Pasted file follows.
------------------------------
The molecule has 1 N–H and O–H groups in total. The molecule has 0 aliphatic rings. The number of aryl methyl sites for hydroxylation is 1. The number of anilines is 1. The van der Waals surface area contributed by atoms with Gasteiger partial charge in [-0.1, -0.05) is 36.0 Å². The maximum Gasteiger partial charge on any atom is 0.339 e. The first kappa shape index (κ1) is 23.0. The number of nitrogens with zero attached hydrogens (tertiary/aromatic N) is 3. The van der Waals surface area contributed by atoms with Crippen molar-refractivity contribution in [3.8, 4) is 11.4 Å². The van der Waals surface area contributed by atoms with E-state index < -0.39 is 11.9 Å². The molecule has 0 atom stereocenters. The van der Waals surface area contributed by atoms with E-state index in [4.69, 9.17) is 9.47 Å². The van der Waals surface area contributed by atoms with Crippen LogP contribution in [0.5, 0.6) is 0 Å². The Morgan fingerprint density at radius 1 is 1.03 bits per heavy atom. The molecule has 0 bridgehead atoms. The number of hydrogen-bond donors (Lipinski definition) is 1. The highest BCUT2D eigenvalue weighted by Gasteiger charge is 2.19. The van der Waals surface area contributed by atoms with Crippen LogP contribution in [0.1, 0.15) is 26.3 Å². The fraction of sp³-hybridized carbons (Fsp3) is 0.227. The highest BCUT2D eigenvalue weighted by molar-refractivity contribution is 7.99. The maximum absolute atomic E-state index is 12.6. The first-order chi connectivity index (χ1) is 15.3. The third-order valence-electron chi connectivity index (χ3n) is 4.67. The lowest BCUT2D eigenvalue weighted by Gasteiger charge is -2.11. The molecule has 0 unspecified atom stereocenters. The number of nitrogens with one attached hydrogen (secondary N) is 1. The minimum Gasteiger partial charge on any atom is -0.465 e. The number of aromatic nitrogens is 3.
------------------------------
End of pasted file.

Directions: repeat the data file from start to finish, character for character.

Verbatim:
The molecule has 1 N–H and O–H groups in total. The molecule has 0 aliphatic rings. The number of aryl methyl sites for hydroxylation is 1. The number of anilines is 1. The van der Waals surface area contributed by atoms with Gasteiger partial charge in [-0.1, -0.05) is 36.0 Å². The maximum Gasteiger partial charge on any atom is 0.339 e. The first kappa shape index (κ1) is 23.0. The number of nitrogens with zero attached hydrogens (tertiary/aromatic N) is 3. The van der Waals surface area contributed by atoms with Crippen molar-refractivity contribution in [3.8, 4) is 11.4 Å². The van der Waals surface area contributed by atoms with E-state index < -0.39 is 11.9 Å². The molecule has 0 atom stereocenters. The van der Waals surface area contributed by atoms with E-state index in [4.69, 9.17) is 9.47 Å². The van der Waals surface area contributed by atoms with Crippen LogP contribution in [0.5, 0.6) is 0 Å². The Morgan fingerprint density at radius 1 is 1.03 bits per heavy atom. The molecule has 0 bridgehead atoms. The number of hydrogen-bond donors (Lipinski definition) is 1. The highest BCUT2D eigenvalue weighted by Gasteiger charge is 2.19. The van der Waals surface area contributed by atoms with Crippen LogP contribution in [0.1, 0.15) is 26.3 Å². The fraction of sp³-hybridized carbons (Fsp3) is 0.227. The highest BCUT2D eigenvalue weighted by molar-refractivity contribution is 7.99. The maximum absolute atomic E-state index is 12.6. The first-order chi connectivity index (χ1) is 15.3. The third-order valence-electron chi connectivity index (χ3n) is 4.67. The lowest BCUT2D eigenvalue weighted by Gasteiger charge is -2.11. The molecule has 0 unspecified atom stereocenters. The number of nitrogens with one attached hydrogen (secondary N) is 1. The minimum Gasteiger partial charge on any atom is -0.465 e. The number of aromatic nitrogens is 3.